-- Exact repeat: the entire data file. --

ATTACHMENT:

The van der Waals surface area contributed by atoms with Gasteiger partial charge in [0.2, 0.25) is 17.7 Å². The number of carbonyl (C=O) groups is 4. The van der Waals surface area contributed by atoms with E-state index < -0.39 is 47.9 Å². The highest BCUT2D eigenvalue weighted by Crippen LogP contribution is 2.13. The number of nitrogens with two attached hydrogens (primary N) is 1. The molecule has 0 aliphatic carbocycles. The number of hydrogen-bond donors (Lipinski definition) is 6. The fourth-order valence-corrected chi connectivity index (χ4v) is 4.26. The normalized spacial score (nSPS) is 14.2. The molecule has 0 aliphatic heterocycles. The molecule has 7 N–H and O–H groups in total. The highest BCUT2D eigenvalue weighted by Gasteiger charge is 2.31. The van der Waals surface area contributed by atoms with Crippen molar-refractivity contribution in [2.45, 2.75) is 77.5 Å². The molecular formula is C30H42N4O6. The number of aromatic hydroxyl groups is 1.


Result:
The van der Waals surface area contributed by atoms with Gasteiger partial charge in [0.2, 0.25) is 17.7 Å². The number of carbonyl (C=O) groups is 4. The van der Waals surface area contributed by atoms with E-state index < -0.39 is 47.9 Å². The highest BCUT2D eigenvalue weighted by Crippen LogP contribution is 2.13. The number of nitrogens with two attached hydrogens (primary N) is 1. The molecule has 0 aliphatic carbocycles. The number of hydrogen-bond donors (Lipinski definition) is 6. The fourth-order valence-corrected chi connectivity index (χ4v) is 4.26. The normalized spacial score (nSPS) is 14.2. The molecule has 0 aliphatic heterocycles. The molecule has 7 N–H and O–H groups in total. The highest BCUT2D eigenvalue weighted by Gasteiger charge is 2.31. The van der Waals surface area contributed by atoms with Crippen molar-refractivity contribution in [2.45, 2.75) is 77.5 Å². The molecular formula is C30H42N4O6. The number of aromatic hydroxyl groups is 1.